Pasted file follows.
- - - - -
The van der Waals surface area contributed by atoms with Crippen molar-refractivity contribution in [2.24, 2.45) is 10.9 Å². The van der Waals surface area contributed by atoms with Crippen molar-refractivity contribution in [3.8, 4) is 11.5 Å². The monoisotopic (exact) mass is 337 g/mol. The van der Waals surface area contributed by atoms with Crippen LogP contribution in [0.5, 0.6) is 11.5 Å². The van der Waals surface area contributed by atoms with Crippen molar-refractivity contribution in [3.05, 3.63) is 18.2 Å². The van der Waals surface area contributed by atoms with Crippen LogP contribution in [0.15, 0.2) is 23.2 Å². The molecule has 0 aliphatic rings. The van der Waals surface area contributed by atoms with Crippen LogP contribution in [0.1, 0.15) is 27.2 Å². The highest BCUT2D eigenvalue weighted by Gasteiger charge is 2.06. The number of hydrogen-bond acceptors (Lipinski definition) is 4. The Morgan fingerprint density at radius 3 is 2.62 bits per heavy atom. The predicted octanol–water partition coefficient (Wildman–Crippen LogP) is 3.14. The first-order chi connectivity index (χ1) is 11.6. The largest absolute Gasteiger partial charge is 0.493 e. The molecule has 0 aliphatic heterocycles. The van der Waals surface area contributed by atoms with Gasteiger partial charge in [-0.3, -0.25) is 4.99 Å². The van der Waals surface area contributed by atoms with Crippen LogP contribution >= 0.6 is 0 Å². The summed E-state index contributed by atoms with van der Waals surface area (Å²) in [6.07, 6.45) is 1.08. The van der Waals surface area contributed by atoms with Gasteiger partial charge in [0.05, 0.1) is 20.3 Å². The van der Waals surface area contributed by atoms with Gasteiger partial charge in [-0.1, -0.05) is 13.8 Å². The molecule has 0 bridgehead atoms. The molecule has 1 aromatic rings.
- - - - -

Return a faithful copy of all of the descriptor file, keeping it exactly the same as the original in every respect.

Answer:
The van der Waals surface area contributed by atoms with Crippen molar-refractivity contribution in [2.24, 2.45) is 10.9 Å². The van der Waals surface area contributed by atoms with Crippen molar-refractivity contribution in [3.8, 4) is 11.5 Å². The monoisotopic (exact) mass is 337 g/mol. The van der Waals surface area contributed by atoms with Crippen LogP contribution in [0.5, 0.6) is 11.5 Å². The van der Waals surface area contributed by atoms with Crippen molar-refractivity contribution in [3.05, 3.63) is 18.2 Å². The van der Waals surface area contributed by atoms with Crippen LogP contribution in [0.15, 0.2) is 23.2 Å². The molecule has 0 aliphatic rings. The van der Waals surface area contributed by atoms with Crippen LogP contribution in [0.1, 0.15) is 27.2 Å². The highest BCUT2D eigenvalue weighted by Gasteiger charge is 2.06. The number of hydrogen-bond acceptors (Lipinski definition) is 4. The Morgan fingerprint density at radius 3 is 2.62 bits per heavy atom. The predicted octanol–water partition coefficient (Wildman–Crippen LogP) is 3.14. The first-order chi connectivity index (χ1) is 11.6. The largest absolute Gasteiger partial charge is 0.493 e. The molecule has 0 aliphatic heterocycles. The van der Waals surface area contributed by atoms with Gasteiger partial charge in [-0.3, -0.25) is 4.99 Å². The van der Waals surface area contributed by atoms with Crippen LogP contribution >= 0.6 is 0 Å². The summed E-state index contributed by atoms with van der Waals surface area (Å²) in [6.07, 6.45) is 1.08. The van der Waals surface area contributed by atoms with Gasteiger partial charge in [0.05, 0.1) is 20.3 Å². The van der Waals surface area contributed by atoms with Gasteiger partial charge in [-0.1, -0.05) is 13.8 Å². The molecule has 0 bridgehead atoms. The molecule has 1 aromatic rings.